The Rabbi Who Wrestles With Crocodiles

As long as he called himself the Biblical Zoo rabbi and ate grasshoppers, Rabbi Natan Slifkin was considered a curiosity. But when he started publishing books that try to reconcile the theory of evolution with the Torah, his troubles began.

Tamar Rotem
Tamar Rotem
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Tamar Rotem
Tamar Rotem

His first sin was that from childhood he loved lions, bears and elephants. In a culture in which nature is not considered a legitimate interest and curiosity and a yen for general knowledge can turn out to be a mine- field, Rabbi Natan (Nosson) Slifkin marked himself out as an oddball.

Born in Britain, Slifkin, 29, who is an ordained rabbi and an autodidact in the natural sciences and zoology, was considered a curiosity at the ultra-Orthodox yeshiva in Jerusalem where he studied in his youth. But as long as he was only that - for example, when he wrestled with crocodiles and ate grasshoppers for his pleasure (definite proof that they are kosher), as described in the articles on his Internet site - nobody bothered him. As long as he called himself the zoo rabbi and guided visiting Jewish tourists along the paths of the Biblical Zoo in Jerusalem, no one ever heard about him.

But when he dared to publish a series of books (in English) trying to reconcile the contradictions between science and the Torah, his troubles began. Slifkin did go to the trouble of obtaining the agreement of important ultra-Orthodox rabbis in the United States whom he cited in his books, such as Rabbi Shmuel Kamanetsky, the head of the Philadelphia Yeshiva, and the son of one of the greatest American rabbis of the previous generation, Rabbi Yaakov Kamanetsky. But when the books become popular among ultra- Orthodox readers, especially Anglophones, they made the rabbis see red.

Slifkin, who lectures around the world on science and Judaism (in Israel he lectures at Midreshet Moriah and the Lev Hatorah Yeshiva in Jerusalem), openly questions the most sacrosanct taboo in the ultra-Orthodox outlook, namely, that the theory of evolution is heresy and the story of Creation is the only official version. He presents the possibility that the two versions can exist side by side. In his book "The Science of Torah," he explains, for example, that the description of Creation can include or exist in parallel to the big bang theory in evolution. Elsewhere, he says that the age of the world as determined by tree rings or ice strata clearly indicates that the world is more than 5,765 years old.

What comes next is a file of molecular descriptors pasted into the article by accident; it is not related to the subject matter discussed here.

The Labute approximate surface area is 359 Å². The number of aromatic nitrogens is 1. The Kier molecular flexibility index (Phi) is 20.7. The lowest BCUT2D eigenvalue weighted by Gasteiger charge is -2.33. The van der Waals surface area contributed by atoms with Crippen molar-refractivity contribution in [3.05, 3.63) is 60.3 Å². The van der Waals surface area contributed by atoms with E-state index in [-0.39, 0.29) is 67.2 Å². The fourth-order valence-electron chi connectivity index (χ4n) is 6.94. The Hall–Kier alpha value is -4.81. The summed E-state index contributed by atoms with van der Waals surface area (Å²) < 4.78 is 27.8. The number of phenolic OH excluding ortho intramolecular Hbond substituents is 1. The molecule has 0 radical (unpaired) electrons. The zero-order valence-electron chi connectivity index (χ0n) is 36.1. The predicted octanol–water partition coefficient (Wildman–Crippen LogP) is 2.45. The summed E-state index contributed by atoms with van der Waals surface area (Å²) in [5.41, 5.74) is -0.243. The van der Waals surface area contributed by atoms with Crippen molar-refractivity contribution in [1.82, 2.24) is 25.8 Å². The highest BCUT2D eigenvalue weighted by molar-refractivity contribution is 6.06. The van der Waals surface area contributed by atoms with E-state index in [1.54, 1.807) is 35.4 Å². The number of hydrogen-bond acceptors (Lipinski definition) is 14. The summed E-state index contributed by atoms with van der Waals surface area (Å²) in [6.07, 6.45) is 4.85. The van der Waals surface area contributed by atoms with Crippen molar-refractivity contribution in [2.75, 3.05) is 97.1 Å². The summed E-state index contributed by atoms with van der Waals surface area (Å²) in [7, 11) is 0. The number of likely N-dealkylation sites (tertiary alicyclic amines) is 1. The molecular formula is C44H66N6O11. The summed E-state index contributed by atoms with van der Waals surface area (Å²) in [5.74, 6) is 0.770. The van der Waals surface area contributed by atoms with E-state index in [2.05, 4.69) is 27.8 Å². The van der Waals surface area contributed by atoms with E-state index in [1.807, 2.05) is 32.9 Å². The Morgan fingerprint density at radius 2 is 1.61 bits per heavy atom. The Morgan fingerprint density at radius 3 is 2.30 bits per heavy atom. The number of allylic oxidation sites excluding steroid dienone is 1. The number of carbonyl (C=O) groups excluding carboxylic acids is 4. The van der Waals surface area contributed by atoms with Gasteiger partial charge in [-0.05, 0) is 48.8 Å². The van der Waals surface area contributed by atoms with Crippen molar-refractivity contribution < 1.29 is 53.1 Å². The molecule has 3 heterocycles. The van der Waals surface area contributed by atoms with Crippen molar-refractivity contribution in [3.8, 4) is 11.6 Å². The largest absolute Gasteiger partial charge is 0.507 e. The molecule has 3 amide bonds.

Contrary to the image of the nature-lover as a colorful type, Rabbi Slifkin is a skinny fellow who looks like a typical yeshiva student, with a small beard. He lives in Beit Shemesh, where he belongs to the English-speaking ultra-Orthodox community. The father of two children (the younger of whom was born this week), he was born and raised in Manchester, England, in a family that could be defined as modern Orthodox. In 1996 he came to Israel and studied at the Midrash Shmuel Yeshiva in the Sha'arei Hessed neighborhood of Jerusalem. Later, he immigrated to Israel.

An acquaintance from Beit Shemesh relates that at Midrash Shmuel, which is aimed at youngsters from abroad ("hutznikim" in the ultra-Orthodox jargon) with the aim of strengthening them in their Judaism, he was considered a strange bird because of his interest in nature.

Around the high holidays last year, Rabbi Slifkin was shocked to discover, from pasted-up notices bearing his name in huge letters, that he had become the target of an attack by fanatics as a writer of heresies. Later, the head of the ultra-Orthodox community's religious court, Rabbi Moshe Sternbuch, condemned the books in a letter and accused the scientists of wanting to replace the miracles that were performed in the six days of Creation with a natural and random process that casts doubt on the Creator's powers. "Every man, woman and child knows that the world was created 5,765 years ago," he wrote.

During the weeks that followed, Slifkin was attacked from every side in the ultra-Orthodox community. About 20 important rabbis from abroad and from Israel, among them the leader of the Lithuanians, Rabbi Yosef Shalom Elyashiv, whose opinion is the most highly esteemed, Rabbi Yehuda Leib Steinman and Rabbi Shmuel Auerbach, declared that they see his books as apostasy and heresy, and banned them. In November his books were also condemned at the Agudat Yisrael convention in the United States.

Finally, in January, the organ of the Degel Hatorah movement, Yated Neeman, came out against the books. This attack was especially harsh as Slifkin was given no opportunity to defend himself; apparently, the intention was to cut him off from the sources of his livelihood. As a result of the ban, say residents of Beit Shemesh, the rabbi of his synagogue received a demand to banish him from the congregation. According to his friends, he was destroyed by this and perhaps even more by the fact that the Targum publishing house and the Feldheim book distribution company stopped working with him. The Aish HaTorah Internet site erased all his articles.

But a person like Slifkin will not give up. He transferred the marketing of his books to a small, young U.S. publishing house called Yashar Books, and within a short time, the banned volumes became a hit. Two of the books - "The Science of Torah" and "The Camel, the Hare and the Hyrax" - sold out and have become collectors' items. On Internet auction sites, the prices of his other books have doubled and tripled and more.